Thursday, February 3, 2011

2011 Printz Project

I feel it is my obligation as a high school librarian to read the Printz Award and Honor books each year. The Printz award is the equivalent of the Newberry for YA (young adult) books. I know, it is a tough job to feel such obligation to read them, but someone has to do it. As soon as the Printz books were announced I jumped on my computer and headed to my local library site. I requested the books and have been patiently awaiting for them to come in. Obviously I wasn't the only one to be requesting these books. I have yet to receive the award winner, Ship Breaker by Bacigalupi, but I get to pick it up at the library tomorrow. The award winner has perfect timing since I just finished one of the honor books tonight.

Tonight, I finished Revolver by Marcus Sedgwick. It had a pretty neat cover, but the cover is very boyish. With a title like Revolver I was feeling that this was going to be a boy book. The narrator and main character, Sig, is a boy and therefore boys will enjoy this book. However, girls will read boy books, but rarely do you see a boy picking up a Meg Cabot or Kate Jacobs book. Such it is, I read this "boy book" and I liked it!
Though the topic wasn't interesting to me the writing was very good. I didn't feel this was a page turner of a book, but it was a quick read and an easy and enjoyable one. Unlike the majority of last years Printz books, this one was completely clean. The setting probably helped with that. Revolver starts the reader off in 1910 in a very, very, very cold location during a gold rush.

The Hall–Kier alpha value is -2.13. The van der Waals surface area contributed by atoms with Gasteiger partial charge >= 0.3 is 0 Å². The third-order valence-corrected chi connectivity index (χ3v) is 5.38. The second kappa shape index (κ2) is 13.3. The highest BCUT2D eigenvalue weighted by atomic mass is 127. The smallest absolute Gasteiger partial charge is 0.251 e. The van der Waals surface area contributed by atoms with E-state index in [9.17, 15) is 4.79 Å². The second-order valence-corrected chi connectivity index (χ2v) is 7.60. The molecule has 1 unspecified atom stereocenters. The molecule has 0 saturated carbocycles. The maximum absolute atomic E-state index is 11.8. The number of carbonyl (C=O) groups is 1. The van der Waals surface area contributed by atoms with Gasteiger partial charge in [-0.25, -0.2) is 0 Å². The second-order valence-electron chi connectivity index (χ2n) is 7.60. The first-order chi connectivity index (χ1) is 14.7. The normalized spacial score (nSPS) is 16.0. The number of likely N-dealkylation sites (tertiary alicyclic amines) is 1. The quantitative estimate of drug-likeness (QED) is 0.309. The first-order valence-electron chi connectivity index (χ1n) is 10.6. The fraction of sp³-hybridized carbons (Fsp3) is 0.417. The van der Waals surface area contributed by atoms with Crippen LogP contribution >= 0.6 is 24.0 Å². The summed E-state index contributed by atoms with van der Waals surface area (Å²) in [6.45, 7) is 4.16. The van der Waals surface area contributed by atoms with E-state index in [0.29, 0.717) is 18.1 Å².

Sig tells the present story and then goes back in time to fill in the reader on his family and various events that uncover quite a surprise. I found myself quite invested with the characters, and when the antagonist came into the story I immediately did not like him. I felt pain for Sig and his family. I truly just wanted them to be happy, but to be honest, I didn't know how they would. Marcus Segdgwick did a fabulous job of helping you feel throughout the story. The reader truly feels the cold of the winter location and the pain the character feels. I think an author that can cause so much feeling as well as emotion for the characters deserves a Printz Honor.
The ending was enjoyable and it didn't leave me wanting more. I was thoroughly pleased with it. I didn't feel it was too quick or rushed now was I left hanging; I was completely satisfied with the story as a whole. You, when you read it, will find yourself happy that you picked it up. Now on that note, it isn't one of those absolute must reads. It is a very good read, but not everyone will read it. I don't imagine Revolver being the next cool/must book to read like The Hunger Games. However, if you like YA lit this one is worth your time.
There was one saying near the end that I thoroughly enjoyed. "There's always a third choice in life. Even if you think you're stuck between two impossible choices, there's always a third way. You just have to look for it." I find that to be a good life lesson.
All in all, Revolver is a great book. I'm not sure you will need to go out and buy it right away, but definitely go and request it from your library.
Tomorrow, I will get to start the award winner. Be excited!

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